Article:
will be some months before all of Origins' records are integrated into the findmypast database, but it should be worth the wait!

 

Mocavo began as a free genealogy search engine, but later introduced a subscription option. It isn't a site I've used other than when it first launched, so I'd be interested in comments from readers who do have experience - good or bad. What I can tell you is that as a result of this takeover all of the US census indexes are being made available free online for the first time.

 

The dangers of online trees

Yesterday I received an email which once again confirms how dangerous it is to rely on trees that you find online, and how careful you need to be when sharing information:

 

"From bitter experience I have learned to be ultra careful in how much data I make available to even people whose credentials I think I know and understand. Alas, even relatives can be loose with the way that information is passed on to outsiders, with their unconfirmed additions. My philosophy now is that I don't give out any parts of my tree until I am absolutely sure that it will not be doctored and passed on. Your comments about having unconfirmed data in trees is so, so correct. I have one relative who went from starting a new tree to having over 3000 entries in under 12 months; mostly just dragged from someone else's tree on Ancestry without doing any verifying. There are whole chunks where two families have been mixed and the overall result is a complete mess. If someone else now comes along and puts that data into another tree then the error compounds. So, my strong advice is this: use published trees to give yourself a frame work but verify each entry before adding it into your own tree."

 

If you're exchanging information with cousins, why not ask them if they will abide by the Standards for Sharing Information With Others which you'll find on the Help & Advice page?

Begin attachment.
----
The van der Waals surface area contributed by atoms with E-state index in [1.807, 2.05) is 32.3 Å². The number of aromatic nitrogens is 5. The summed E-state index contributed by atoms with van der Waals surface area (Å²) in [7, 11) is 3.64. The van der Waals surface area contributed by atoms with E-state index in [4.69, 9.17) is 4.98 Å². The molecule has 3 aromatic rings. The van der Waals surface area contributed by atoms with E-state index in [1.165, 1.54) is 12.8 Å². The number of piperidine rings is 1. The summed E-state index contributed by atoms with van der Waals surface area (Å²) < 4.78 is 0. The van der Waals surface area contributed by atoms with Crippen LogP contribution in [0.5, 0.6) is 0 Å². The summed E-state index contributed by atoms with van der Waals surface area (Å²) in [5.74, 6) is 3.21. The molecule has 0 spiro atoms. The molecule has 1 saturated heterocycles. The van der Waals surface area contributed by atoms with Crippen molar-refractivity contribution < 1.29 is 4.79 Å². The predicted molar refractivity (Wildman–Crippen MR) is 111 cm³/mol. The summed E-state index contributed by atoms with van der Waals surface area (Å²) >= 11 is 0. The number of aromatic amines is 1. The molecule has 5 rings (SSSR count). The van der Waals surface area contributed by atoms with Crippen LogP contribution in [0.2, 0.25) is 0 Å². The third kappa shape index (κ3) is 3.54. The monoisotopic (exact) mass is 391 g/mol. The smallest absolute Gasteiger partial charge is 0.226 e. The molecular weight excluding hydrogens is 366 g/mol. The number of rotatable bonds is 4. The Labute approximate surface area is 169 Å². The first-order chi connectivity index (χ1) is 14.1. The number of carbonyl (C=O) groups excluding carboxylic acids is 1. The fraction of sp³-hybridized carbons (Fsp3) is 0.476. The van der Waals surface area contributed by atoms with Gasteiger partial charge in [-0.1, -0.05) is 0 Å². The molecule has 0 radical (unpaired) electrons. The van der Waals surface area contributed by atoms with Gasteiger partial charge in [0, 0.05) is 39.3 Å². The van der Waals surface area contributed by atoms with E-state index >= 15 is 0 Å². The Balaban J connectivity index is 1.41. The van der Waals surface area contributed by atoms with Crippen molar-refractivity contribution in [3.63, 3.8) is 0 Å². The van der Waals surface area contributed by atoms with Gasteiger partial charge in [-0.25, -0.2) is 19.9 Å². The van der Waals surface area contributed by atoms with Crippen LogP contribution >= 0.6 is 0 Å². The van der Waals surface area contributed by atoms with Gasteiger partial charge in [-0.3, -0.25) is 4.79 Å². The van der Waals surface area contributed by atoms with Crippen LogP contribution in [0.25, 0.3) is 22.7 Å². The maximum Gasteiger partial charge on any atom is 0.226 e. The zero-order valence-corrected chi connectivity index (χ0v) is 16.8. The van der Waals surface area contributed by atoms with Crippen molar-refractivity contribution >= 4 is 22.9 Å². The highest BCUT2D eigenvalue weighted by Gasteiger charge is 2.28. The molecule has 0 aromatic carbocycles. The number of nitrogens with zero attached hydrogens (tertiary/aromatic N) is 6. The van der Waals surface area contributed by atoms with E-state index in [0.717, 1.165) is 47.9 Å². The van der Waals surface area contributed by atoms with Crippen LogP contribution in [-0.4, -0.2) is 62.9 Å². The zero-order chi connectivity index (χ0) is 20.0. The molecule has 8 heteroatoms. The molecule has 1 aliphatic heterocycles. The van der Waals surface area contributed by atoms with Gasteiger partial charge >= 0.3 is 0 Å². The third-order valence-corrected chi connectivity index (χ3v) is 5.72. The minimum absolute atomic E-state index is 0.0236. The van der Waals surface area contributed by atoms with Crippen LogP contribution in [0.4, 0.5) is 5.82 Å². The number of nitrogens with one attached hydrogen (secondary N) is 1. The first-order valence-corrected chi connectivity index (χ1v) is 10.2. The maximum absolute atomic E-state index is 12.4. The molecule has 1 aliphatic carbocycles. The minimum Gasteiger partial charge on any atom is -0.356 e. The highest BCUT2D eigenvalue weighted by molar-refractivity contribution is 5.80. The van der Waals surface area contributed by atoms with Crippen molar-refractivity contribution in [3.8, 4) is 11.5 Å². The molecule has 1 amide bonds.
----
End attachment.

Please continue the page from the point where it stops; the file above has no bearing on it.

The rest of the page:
Genes Reunited introduce 1 month subscription

If you're keen to find a cousin from a particular line, and you haven't been able to find them at LostCousins (despite entering all the relatives you can find in the 1881 Census), it's well worth trying Genes Reunited - especially now that you can buy a monthly Standard subscription that costs just £4.95.

 

As with all subscriptions to Genes Reunited (and its big brother findmypast) your subscription will be renewed automatically by default - but you can change the settings on your 'My Account' page. When you buy or renew a standard subscription you get 50 free credits which you can use to access any of Genes Reunited's records.

 

Building your family tree at Genes Reunited is free, and you can export the information as a Gedcom file. Searching for people who have entered the same relative is also free - though because the information that people enter varies, you can't be sure that someone is really related until you correspond with them (it's to avoid this problem that LostCousins requires everyone to enter information from the same census).

 

But contacting someone through Genes Reunited requires a subscription, which is where the 1 month option comes in useful (though if you want to use the site for longer periods the 12 month subscription works out much cheaper). As with LostCousins, entering information and searching for matches is free - it's only when you want to contact someone you've been matched with that you need to be a subscriber.